Why collaborate? Collaborate to inspire...
What are the benefits of collaborating for me, my team and our organisation? How would it change how we do things now? This blog shows how working collaboratively motivates staff, creates a sustainable improvement culture and what it takes to be an effective and efficient process. Let’s look at Frankie and Yasmin’s experience.
As a former intern himself, Frankie was asked to put a programme together for a new intern who would be recruited later in the year.
‘Great!’ thought Frankie, but where to start? Frankie thought back to his own experience. It had been good, but what could’ve made it better? The main thing was that, although he had been given quite a lot of autonomy which he’d enjoyed, most of his programme had already been set and he didn’t have as much opportunity as he would’ve liked to influence project outcomes.
Frankie wondered if this would’ve given him a more varied learning experience and helped grow his confidence to take on more challenging projects earlier? Maybe if he created a more flexible framework for the new intern that might be the way to go?
The mandatory areas and basic induction would be taken care of, so Frankie focussed on the main part of the programme and took time to chat with other former interns to see what kinds of outcomes they had been interested in, what had worked well, and what hadn’t quite met their expectations. A common theme was that they’d have welcomed more collaborative working on different aspects of their internship projects, but also, that they had appreciated working on complex tasks and working through challenging situations. As interns, they were all glad of back up but didn’t want to be over-reliant on support.
The internship programme Frankie designed looked like this:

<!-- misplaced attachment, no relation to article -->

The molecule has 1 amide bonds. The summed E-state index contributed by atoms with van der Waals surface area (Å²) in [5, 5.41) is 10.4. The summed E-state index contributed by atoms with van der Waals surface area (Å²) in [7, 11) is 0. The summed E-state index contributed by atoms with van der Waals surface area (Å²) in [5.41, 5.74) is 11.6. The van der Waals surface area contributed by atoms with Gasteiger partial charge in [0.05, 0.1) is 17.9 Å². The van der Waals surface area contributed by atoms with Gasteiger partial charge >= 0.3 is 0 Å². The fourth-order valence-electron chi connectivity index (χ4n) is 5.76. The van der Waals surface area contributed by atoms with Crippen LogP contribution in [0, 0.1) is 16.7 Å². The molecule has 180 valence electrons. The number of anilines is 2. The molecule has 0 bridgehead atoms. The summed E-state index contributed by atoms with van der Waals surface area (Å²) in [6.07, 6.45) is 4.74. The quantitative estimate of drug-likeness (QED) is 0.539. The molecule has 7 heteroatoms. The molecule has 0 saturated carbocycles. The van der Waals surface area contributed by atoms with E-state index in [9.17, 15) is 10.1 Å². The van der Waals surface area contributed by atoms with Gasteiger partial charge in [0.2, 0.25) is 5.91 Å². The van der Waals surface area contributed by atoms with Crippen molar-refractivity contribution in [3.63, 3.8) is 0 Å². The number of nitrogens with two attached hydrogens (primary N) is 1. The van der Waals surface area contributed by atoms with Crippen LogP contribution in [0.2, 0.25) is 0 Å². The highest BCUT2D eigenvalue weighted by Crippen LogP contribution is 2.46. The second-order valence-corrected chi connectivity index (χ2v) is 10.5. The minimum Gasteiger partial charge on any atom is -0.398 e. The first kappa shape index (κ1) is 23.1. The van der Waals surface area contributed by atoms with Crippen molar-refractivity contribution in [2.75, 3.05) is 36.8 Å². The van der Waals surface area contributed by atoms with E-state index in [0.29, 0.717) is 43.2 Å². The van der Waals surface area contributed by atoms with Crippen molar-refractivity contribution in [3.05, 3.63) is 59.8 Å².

Provide additional capacity for two projects in their latter stages – the intern would gain experience of working with an established project team and their input would be coordinated by the project managers;
Support the delivery of a programme of activity. The intern would propose and brainstorm at least one activity with an external stakeholder and colleagues and take the delivery forward collaboratively.
Working with a mentor, the intern would identify, research and develop options for improvements to an existing system, model preferred option(s), report outcomes and plan a way forward.
The following year, Yasmin was asked to reflect on the internship programme Frankie had put together: ‘I felt like a valued member of the team from the get-go. Being able to shape different aspects of projects, activities and business improvement was great in so many ways. I saw that I had a lot to offer – strengths I could build on – which was really positive. It motivated me to show more initiative and to volunteer to take on more challenging tasks. Brainstorming with the client and a diverse range of colleagues was especially rewarding – it was great to be an active part of a collaborative process and come up with more ‘out-of-the-box’ ideas. I was delighted that Frankie could work with me on my improvement project – it made perfect sense to work on a flexible training programme for new entrants with him. He had already made such great in-roads and, as well as motivating new starts, the programme now forms part of our marketing material: a great way to promote our organisational culture to potential recruits, stakeholders and partners!’
Frankie built opportunities for collaboration into Yasmin’s programme. He made room for Yasmin to influence, design, grow and shape what she did, how she did it, and with whom. Yasmin was supported throughout but had plenty of freedom to be creative and stretch her strategic muscles. Yasmin’s internship was also a collaborative experience for Frankie, through which he was motivated, inspired and rewarded too. So, crafting a collaborative experience worked for everyone: Frankie, Yasmin, their colleagues, the organisation and external stakeholders.